Iraq’s chronic disease of sectarianism has flared up again with the blood-soaked advance of ISIS (“Islamic State in Iraq and al-Sham”, meaning Iraq and the Levant) and allied Sunni groups, who have seized the major city of Mosul and a number of other towns in the past few days. The Shiites, understandably alarmed, are mustering for a counterattack but may have a lot of difficulty retaking Mosul, a Sunni-dominated city where many people are apparently fed up with the Shiite-dominated national government. The Kurds, who are mainly Sunnis but have a distinct identity because they are not Arabs, have taken advantage of the general disorder to seize control of their historic capital of Kirkuk.
America is making some ambivalent noises about airstrikes and perhaps deploying some special forces whose very special mission will be to do anything but actually fight, while staunchly Shiite Iran has already sent in the formidable General Ghasem Soleimani of the Quds Force to help push back the Sunni militants. Especially with Soleimani in the middle of things, the Iraqi government may end up resorting to the slow and brutal but undeniably effective tactics that Syria’s Bashar al-Assad has been using to turn the tide against the largely Sunni insurgency in his own country: surround rebel districts in Mosul and elsewhere, and then proceed to starve them and pound them with artillery and crude airstrikes until resistance crumbles.
Iraqi Prime Minister Nouri al-Maliki does, of course, have options other than simply trying to crush the Sunnis. One would be to pursue some kind of national reconciliation, as a Stanford-based “Middle East analyst” called Larry Diamond is quick to point out:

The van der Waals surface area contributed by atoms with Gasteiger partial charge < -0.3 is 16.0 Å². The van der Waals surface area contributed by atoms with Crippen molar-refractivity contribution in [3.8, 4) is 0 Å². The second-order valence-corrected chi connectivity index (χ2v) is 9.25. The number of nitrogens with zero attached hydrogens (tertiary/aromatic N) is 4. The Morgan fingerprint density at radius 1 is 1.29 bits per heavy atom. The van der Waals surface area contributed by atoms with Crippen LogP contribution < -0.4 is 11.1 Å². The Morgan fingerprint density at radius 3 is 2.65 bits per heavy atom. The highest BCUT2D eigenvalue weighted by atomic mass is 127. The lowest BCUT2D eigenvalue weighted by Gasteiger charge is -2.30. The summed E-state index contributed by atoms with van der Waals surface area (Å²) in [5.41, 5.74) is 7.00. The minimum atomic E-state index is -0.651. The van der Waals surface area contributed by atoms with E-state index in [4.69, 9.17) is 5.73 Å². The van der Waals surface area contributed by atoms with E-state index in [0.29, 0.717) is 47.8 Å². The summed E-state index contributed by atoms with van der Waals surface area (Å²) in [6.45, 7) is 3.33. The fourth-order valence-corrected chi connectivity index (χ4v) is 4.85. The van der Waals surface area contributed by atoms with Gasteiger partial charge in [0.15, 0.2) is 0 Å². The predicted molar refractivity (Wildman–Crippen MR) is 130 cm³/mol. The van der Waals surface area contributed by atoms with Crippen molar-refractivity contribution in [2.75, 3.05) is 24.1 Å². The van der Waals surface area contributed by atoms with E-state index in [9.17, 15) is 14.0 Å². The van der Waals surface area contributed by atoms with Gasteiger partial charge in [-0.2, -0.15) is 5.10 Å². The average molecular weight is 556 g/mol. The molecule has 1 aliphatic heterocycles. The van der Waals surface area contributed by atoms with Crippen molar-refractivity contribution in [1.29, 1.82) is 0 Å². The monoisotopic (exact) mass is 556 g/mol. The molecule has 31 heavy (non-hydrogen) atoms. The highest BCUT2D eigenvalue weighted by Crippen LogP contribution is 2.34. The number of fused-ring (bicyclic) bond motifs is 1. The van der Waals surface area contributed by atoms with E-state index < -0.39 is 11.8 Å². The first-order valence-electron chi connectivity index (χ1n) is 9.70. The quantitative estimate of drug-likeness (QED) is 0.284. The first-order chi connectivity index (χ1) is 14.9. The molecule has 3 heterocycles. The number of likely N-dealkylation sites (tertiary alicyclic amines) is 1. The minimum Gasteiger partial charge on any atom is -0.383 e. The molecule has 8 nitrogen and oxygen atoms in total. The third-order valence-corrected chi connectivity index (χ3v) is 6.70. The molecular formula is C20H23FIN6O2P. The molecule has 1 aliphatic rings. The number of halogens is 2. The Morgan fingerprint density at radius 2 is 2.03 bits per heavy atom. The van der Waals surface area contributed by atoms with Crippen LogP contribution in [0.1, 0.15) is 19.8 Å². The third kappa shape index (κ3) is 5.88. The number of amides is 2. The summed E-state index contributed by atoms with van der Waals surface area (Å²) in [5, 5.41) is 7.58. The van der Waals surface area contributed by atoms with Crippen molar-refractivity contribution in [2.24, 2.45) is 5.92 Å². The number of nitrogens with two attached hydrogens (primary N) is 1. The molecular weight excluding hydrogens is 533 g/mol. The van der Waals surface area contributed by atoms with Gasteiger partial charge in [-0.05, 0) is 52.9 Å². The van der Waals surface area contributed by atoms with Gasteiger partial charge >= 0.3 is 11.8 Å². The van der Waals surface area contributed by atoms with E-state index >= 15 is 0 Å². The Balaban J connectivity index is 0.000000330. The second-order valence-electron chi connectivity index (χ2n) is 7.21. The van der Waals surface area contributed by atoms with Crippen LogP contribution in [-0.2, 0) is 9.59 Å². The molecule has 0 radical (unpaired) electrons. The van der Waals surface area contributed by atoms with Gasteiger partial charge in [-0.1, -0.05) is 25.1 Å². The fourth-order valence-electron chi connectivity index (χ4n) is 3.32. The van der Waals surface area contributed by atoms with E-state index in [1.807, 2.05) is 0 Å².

He added that unifying Iraqis across sectarian lines to repel the militants starts with government.
“I think the only way it can truly be stopped is by constructing a broadly inclusive government in Baghdad that Iraqis of all types want to fight for,” he said.
That sounds unrealistic considering the savagery of the recent fighting in Iraq, the parallel civil war taking place next door in Syria, and the general atmosphere of Sunni-Shiite tension in the Middle East. Maliki’s only real alternatives may be to either fight tooth and nail or allow the Sunnis to set up an autonomous enclave similar to the one the Kurds have already established, effectively partitioning the country along sectarian lines. This strikes me as an entirely reasonable outcome in principle, and one that could work well even for the Shiites if it meant they no longer had to deal with a powerful and rebellious Sunni minority inside their borders. The difficult part might well be ensuring that a faction saner than ISIS ended up in control of the Sunni enclave.
Whatever happens next, history is on the march in Iraq, and we live in interesting times. In Canada religion is a fairly well-domesticated beast, but in parts of the world – the Middle East and Africa in particular – it seems to retain its power to fuel conflict of the most uncompromising kind. I would argue that this is especially true of the hardline brand of Sunni Islam espoused by ISIS and similar groups, who remind me of Cromwell’s Puritans at their worst. I won’t be sorry if Soleimani and Maliki manage to crush ISIS for good.